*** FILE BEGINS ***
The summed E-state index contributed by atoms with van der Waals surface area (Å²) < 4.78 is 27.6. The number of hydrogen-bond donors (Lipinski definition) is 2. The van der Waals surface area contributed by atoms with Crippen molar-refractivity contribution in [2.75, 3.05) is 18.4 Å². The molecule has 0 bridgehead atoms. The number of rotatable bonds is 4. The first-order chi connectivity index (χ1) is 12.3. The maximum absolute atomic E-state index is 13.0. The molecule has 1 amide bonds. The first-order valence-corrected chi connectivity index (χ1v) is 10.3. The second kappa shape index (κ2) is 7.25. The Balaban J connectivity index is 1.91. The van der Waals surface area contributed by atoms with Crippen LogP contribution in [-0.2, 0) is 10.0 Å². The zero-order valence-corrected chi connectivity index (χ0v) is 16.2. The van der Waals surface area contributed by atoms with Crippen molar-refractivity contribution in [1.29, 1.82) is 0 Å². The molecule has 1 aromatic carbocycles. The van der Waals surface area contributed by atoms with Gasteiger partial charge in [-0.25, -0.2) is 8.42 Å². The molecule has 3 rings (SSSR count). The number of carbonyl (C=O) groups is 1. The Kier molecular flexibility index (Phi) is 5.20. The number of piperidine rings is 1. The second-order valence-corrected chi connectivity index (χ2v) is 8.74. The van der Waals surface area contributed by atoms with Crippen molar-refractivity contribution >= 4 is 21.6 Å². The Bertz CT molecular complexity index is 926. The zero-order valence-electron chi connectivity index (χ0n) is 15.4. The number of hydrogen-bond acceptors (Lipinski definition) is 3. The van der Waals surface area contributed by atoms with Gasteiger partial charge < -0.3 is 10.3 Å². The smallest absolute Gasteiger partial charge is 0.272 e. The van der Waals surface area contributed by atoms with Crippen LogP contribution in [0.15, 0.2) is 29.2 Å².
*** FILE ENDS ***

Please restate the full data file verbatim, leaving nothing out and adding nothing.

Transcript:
The summed E-state index contributed by atoms with van der Waals surface area (Å²) < 4.78 is 27.6. The number of hydrogen-bond donors (Lipinski definition) is 2. The van der Waals surface area contributed by atoms with Crippen molar-refractivity contribution in [2.75, 3.05) is 18.4 Å². The molecule has 0 bridgehead atoms. The number of rotatable bonds is 4. The first-order chi connectivity index (χ1) is 12.3. The maximum absolute atomic E-state index is 13.0. The molecule has 1 amide bonds. The first-order valence-corrected chi connectivity index (χ1v) is 10.3. The second kappa shape index (κ2) is 7.25. The Balaban J connectivity index is 1.91. The van der Waals surface area contributed by atoms with Crippen LogP contribution in [-0.2, 0) is 10.0 Å². The zero-order valence-corrected chi connectivity index (χ0v) is 16.2. The van der Waals surface area contributed by atoms with Crippen molar-refractivity contribution in [1.29, 1.82) is 0 Å². The molecule has 1 aromatic carbocycles. The van der Waals surface area contributed by atoms with Gasteiger partial charge in [-0.25, -0.2) is 8.42 Å². The molecule has 3 rings (SSSR count). The number of carbonyl (C=O) groups is 1. The Kier molecular flexibility index (Phi) is 5.20. The number of piperidine rings is 1. The second-order valence-corrected chi connectivity index (χ2v) is 8.74. The van der Waals surface area contributed by atoms with Crippen molar-refractivity contribution >= 4 is 21.6 Å². The Bertz CT molecular complexity index is 926. The zero-order valence-electron chi connectivity index (χ0n) is 15.4. The number of hydrogen-bond acceptors (Lipinski definition) is 3. The van der Waals surface area contributed by atoms with Gasteiger partial charge < -0.3 is 10.3 Å². The smallest absolute Gasteiger partial charge is 0.272 e. The van der Waals surface area contributed by atoms with Crippen LogP contribution in [0.15, 0.2) is 29.2 Å².